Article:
An older man stands in the street in front of a house.
Can you spot the differences between the manipulated image at the top of the page and the original version above?
Sophie Nightingale / University of Warwick

The participants performed slightly above chance rates, identifying photos correctly as real only 58 percent of the time and spotting manipulations 66 percent of the time. Even when they did identify a manipulated photo, though, they didn’t necessarily know where it had been altered.

In a second study, the researchers did the same thing, but using photos study co-author Sophie J. Nightingale took with her Nikon camera, controlling for the fact that images found online could be manipulated before the researchers even downloaded them. They then had almost 660 people take an online survey testing their ability to spot fakes. They had to look at photos and label whether it was fake and if they could see where it was manipulated, whether it was fake but they didn’t know where it had been altered, or whether it was an original. At the end of the study, the subjects identified just 62 percent of the fake images correctly.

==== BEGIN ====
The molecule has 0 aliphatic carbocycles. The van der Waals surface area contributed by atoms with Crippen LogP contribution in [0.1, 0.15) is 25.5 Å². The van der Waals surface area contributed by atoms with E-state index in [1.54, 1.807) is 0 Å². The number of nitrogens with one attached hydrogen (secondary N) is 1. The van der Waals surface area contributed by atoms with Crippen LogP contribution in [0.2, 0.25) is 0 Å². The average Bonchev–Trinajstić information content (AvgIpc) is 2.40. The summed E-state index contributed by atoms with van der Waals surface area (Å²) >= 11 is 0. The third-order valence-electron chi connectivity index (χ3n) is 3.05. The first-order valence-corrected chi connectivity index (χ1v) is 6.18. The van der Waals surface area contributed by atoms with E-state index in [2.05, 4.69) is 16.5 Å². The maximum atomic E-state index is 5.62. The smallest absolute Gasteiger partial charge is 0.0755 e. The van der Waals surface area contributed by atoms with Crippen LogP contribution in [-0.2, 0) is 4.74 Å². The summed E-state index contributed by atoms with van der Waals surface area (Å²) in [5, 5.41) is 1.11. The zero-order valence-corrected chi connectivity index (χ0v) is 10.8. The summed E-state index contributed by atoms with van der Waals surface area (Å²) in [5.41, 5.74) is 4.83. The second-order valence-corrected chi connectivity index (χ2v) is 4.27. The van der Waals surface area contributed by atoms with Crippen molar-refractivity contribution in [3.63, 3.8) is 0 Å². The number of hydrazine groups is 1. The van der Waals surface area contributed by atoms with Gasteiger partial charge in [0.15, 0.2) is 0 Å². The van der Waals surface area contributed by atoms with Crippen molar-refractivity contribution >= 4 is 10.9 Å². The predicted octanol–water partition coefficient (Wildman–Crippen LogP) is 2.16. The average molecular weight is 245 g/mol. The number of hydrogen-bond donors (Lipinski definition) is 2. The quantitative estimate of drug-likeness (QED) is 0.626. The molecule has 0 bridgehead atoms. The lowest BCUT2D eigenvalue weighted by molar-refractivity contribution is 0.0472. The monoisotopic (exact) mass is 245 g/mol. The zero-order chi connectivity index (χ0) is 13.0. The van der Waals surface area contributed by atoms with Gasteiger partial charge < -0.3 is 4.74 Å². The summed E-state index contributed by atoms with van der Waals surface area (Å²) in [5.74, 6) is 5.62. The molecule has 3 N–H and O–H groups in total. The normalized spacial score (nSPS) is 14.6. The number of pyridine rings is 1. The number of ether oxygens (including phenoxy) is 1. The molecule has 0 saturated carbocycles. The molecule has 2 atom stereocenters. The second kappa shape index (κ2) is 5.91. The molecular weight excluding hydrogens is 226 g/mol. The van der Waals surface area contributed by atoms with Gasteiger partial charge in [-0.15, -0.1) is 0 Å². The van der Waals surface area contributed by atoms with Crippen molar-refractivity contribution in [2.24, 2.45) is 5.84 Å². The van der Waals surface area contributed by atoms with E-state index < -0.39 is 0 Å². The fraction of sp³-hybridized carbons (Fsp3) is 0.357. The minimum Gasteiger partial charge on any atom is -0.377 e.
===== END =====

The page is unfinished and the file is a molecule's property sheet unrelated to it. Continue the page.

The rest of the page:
Woman standing outside
The first image is the original. The second was manipulated to add in a water spout, airbrush the woman's face, and make other slight changes.
Sophie Nightingale / University of Warwick

The results were the same regarding images that had been manipulated in both overtly unrealistic ways and photos that featured more plausible changes. One reason might be the way that our visual system simplifies information. As long as object geometries and shadows are roughly correct, our eyes accept them as accurate.

“It remains to be determined whether it is possible to train people to make use of physically implausible inconsistencies,” the researchers write. “Perhaps one possibility would entail ‘teaching' the visual system to make full use of physical properties of the world as opposed to automatically simplifying them.”

You can still take a 10-minute online survey for the project here and test your own manipulation awareness skills. (I had to take wild guesses on most of them.)

If this makes you weep for the future of the world, at least know that it’s a timeless problem. Manipulated, misleading images have been around since the earliest days of photography.

[h/t Science]